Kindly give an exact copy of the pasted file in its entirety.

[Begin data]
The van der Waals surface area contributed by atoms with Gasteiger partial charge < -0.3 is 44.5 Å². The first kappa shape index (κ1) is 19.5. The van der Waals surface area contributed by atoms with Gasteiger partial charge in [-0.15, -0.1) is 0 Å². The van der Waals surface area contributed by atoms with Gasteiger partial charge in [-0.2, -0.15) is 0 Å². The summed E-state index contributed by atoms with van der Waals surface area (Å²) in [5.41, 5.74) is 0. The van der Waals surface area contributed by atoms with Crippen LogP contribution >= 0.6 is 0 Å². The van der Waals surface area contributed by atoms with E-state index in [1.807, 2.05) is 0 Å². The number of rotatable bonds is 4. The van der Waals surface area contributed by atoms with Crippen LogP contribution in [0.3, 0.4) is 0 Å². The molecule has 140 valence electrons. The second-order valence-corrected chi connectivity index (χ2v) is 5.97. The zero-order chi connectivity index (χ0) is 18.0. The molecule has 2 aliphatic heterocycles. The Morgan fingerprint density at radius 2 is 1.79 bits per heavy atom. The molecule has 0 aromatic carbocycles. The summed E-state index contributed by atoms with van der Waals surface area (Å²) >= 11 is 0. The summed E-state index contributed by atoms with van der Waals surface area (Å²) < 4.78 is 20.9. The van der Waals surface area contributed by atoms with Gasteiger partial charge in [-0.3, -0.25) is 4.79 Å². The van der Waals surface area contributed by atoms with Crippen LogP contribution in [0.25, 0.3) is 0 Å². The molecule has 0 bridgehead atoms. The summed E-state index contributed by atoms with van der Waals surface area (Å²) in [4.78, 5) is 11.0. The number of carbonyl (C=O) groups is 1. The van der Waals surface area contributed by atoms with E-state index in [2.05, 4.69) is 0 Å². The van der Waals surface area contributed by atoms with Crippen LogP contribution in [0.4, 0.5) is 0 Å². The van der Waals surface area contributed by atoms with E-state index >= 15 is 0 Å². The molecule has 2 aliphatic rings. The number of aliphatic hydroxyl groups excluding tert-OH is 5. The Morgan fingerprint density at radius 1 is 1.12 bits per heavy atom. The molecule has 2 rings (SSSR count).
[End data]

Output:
The van der Waals surface area contributed by atoms with Gasteiger partial charge < -0.3 is 44.5 Å². The first kappa shape index (κ1) is 19.5. The van der Waals surface area contributed by atoms with Gasteiger partial charge in [-0.15, -0.1) is 0 Å². The van der Waals surface area contributed by atoms with Gasteiger partial charge in [-0.2, -0.15) is 0 Å². The summed E-state index contributed by atoms with van der Waals surface area (Å²) in [5.41, 5.74) is 0. The van der Waals surface area contributed by atoms with Crippen LogP contribution >= 0.6 is 0 Å². The van der Waals surface area contributed by atoms with E-state index in [1.807, 2.05) is 0 Å². The number of rotatable bonds is 4. The van der Waals surface area contributed by atoms with Crippen LogP contribution in [0.3, 0.4) is 0 Å². The molecule has 140 valence electrons. The second-order valence-corrected chi connectivity index (χ2v) is 5.97. The zero-order chi connectivity index (χ0) is 18.0. The molecule has 2 aliphatic heterocycles. The Morgan fingerprint density at radius 2 is 1.79 bits per heavy atom. The molecule has 0 aromatic carbocycles. The summed E-state index contributed by atoms with van der Waals surface area (Å²) >= 11 is 0. The summed E-state index contributed by atoms with van der Waals surface area (Å²) < 4.78 is 20.9. The van der Waals surface area contributed by atoms with Gasteiger partial charge in [-0.3, -0.25) is 4.79 Å². The van der Waals surface area contributed by atoms with Crippen LogP contribution in [0.25, 0.3) is 0 Å². The molecule has 0 bridgehead atoms. The summed E-state index contributed by atoms with van der Waals surface area (Å²) in [4.78, 5) is 11.0. The number of carbonyl (C=O) groups is 1. The van der Waals surface area contributed by atoms with E-state index in [2.05, 4.69) is 0 Å². The van der Waals surface area contributed by atoms with Crippen LogP contribution in [0.4, 0.5) is 0 Å². The van der Waals surface area contributed by atoms with E-state index >= 15 is 0 Å². The molecule has 2 aliphatic rings. The number of aliphatic hydroxyl groups excluding tert-OH is 5. The Morgan fingerprint density at radius 1 is 1.12 bits per heavy atom. The molecule has 2 rings (SSSR count).